Julio Cesar Morales: Julio Cesar Morales is an artist, educator and curator currently working both individually and collaboratively. Morales’ work consistently explores issues of labor, memory, surveillance technologies and identity strategies. His work has been shown at Museo Tamayo (Mexico City, Mexico), 2009 Lyon Biennale; (Lyon, France), 2008 and 2004 San Juan Triennial (San Juan, Puerto Rico); 2007 Istanbul Biennale; Los Angeles County Art Museum (Los Angeles); 2006 Singapore Biennale; Frankfurter Kunstverein (Frankfurt, Germany); Swiss Cultural Center (Paris, France); The Rooseum Museum of Art (Malmo, Sweden); Peres Projects (Los Angeles); Fototeca de Havana (Cuba); Harris Lieberman Gallery (New York City); MUCA Roma (Mexico City), The Nordic Watercolour Museum; (Skärhamn, Sweden) and UCLA Hammer Museum (Los Angeles). His work has been written about in Flash Art, The New York Times, Artforum, Freize Magazine, Los Angeles Times, Art Nexxus, and Art in America amongst others.

Chad Hasegawa: I am a San Francisco-based artist who likes to work in all types of mediums on various types of surfaces. I call my most recent works of art painter mache. This is because of the many random layers of paper and paint that are built up to create an abstract image, such as the image of a bear. Grizzly bears have an amazingly odd jointed body and their fur has many colors that create what we see as brown. I enjoy painting grizzlies and I really enjoy painting them big. Through my painting style, the spirit of the grizzly allows me to drip, spray and apply the paint heavily to the surface. The image almost becomes sculptural because the mediums are so built up. Amongst the chaos of the painted body of the grizzly, I also capture their spirit by painting their eyes, snout, and mouth in a refined and realistic manner. With this type of modeling, the bears seem to take on a life of its own.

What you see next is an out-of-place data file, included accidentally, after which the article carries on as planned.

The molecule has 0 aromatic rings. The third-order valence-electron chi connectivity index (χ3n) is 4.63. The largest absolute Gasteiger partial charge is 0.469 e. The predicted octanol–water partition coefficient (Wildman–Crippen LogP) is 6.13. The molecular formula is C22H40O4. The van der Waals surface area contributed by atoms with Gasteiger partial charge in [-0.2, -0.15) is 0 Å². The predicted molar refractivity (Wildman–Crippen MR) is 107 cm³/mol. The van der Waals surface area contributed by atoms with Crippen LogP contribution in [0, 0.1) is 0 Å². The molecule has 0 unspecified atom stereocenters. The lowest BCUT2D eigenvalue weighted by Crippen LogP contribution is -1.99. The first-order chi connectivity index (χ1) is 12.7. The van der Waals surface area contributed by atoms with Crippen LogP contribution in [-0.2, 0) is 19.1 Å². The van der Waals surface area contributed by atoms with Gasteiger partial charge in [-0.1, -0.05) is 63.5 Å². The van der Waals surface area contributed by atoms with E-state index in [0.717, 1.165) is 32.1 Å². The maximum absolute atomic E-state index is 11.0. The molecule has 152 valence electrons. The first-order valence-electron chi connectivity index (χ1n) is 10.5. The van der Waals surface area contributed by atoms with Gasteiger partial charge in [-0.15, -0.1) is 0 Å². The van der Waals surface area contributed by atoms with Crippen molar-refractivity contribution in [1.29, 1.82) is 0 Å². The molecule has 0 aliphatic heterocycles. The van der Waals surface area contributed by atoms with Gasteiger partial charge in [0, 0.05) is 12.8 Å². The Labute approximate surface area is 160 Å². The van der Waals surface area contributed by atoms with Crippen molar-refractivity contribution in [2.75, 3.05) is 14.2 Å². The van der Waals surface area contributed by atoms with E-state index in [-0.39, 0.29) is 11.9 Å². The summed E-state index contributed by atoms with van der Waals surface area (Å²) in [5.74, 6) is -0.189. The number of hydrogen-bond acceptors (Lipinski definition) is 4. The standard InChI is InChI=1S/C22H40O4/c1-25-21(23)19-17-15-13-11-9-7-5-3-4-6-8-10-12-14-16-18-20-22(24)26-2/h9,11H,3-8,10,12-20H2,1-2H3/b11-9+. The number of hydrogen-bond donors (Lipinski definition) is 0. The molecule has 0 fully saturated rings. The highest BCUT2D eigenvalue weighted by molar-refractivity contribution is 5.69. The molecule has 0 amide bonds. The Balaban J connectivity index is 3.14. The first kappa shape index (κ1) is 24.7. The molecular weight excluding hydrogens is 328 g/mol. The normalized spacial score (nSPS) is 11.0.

Yarrow Lazer-Smith: AkA “Yarrow Slaps.” I was born and raised in San Francisco, California. Art has been a way of life for me ever since i was created. I paint what i see, i paint scenes of where i see myself in life, and i paint from the heart. I feel that art is art and whatever you make comes straight from your soul. I plan to paint until there is no more paint. Inspiration is everywhere and creativity is timeless, holla @ ya boy.

Jovi Schnell: Jovi Schnell’s colorful wall works, paintings and cut-outs are committed to the poetic and metaphorical realms. A dose of hope and a dry sense of humor hang in balance between ambiguous logic, notions of progress, and the great unknown.
Schnells’ work has been exhibited in many galleries and institutions, including the Stedelijk Bureau Museum in Amsterdam; the Williams College Museum, Williamstown, MA; The Brooklyn Museum, PS1, The Drawing Center, NY, Derek Eller Gallery, NY, Gregory Lind Gallery and the Luggage Store gallery in San Francisco. Her work has received reviews in The New York Times, The New Yorker, Flash Art, Art in America, and Art on Paper. In 2002 she received the Pollack-Krasner Award for painting. She has served as a visiting lecturer at The San Francisco Art Institute, UC Berkeley and is presently adjunct faculty at the California College of the Arts. In 2010 she completed her first public art commission creating work defining a new public plaza in the SOMA district of San Francisco. In 2011 she will begin work on a second public commission creating artwork for a new skate park being built in San Francisco.